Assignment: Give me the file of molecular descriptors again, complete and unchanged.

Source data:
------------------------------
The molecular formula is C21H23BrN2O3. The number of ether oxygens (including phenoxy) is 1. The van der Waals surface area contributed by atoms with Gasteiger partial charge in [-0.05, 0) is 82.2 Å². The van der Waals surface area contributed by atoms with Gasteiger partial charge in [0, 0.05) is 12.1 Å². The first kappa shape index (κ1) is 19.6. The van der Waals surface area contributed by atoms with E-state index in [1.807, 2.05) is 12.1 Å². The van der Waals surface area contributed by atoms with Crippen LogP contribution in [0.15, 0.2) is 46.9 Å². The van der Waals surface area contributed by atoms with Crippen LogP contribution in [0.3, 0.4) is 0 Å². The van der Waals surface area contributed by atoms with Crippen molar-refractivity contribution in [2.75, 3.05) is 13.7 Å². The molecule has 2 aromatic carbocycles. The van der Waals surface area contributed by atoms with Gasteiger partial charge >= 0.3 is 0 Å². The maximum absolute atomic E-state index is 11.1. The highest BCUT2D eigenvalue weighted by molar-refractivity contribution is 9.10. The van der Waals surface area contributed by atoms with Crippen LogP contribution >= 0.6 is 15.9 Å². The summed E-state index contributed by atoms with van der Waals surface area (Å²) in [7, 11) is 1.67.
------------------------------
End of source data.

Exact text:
The molecular formula is C21H23BrN2O3. The number of ether oxygens (including phenoxy) is 1. The van der Waals surface area contributed by atoms with Gasteiger partial charge in [-0.05, 0) is 82.2 Å². The van der Waals surface area contributed by atoms with Gasteiger partial charge in [0, 0.05) is 12.1 Å². The first kappa shape index (κ1) is 19.6. The van der Waals surface area contributed by atoms with E-state index in [1.807, 2.05) is 12.1 Å². The van der Waals surface area contributed by atoms with Crippen LogP contribution in [0.15, 0.2) is 46.9 Å². The van der Waals surface area contributed by atoms with Crippen LogP contribution in [0.3, 0.4) is 0 Å². The van der Waals surface area contributed by atoms with Crippen molar-refractivity contribution in [2.75, 3.05) is 13.7 Å². The molecule has 2 aromatic carbocycles. The van der Waals surface area contributed by atoms with Gasteiger partial charge >= 0.3 is 0 Å². The maximum absolute atomic E-state index is 11.1. The highest BCUT2D eigenvalue weighted by molar-refractivity contribution is 9.10. The van der Waals surface area contributed by atoms with Crippen LogP contribution >= 0.6 is 15.9 Å². The summed E-state index contributed by atoms with van der Waals surface area (Å²) in [7, 11) is 1.67.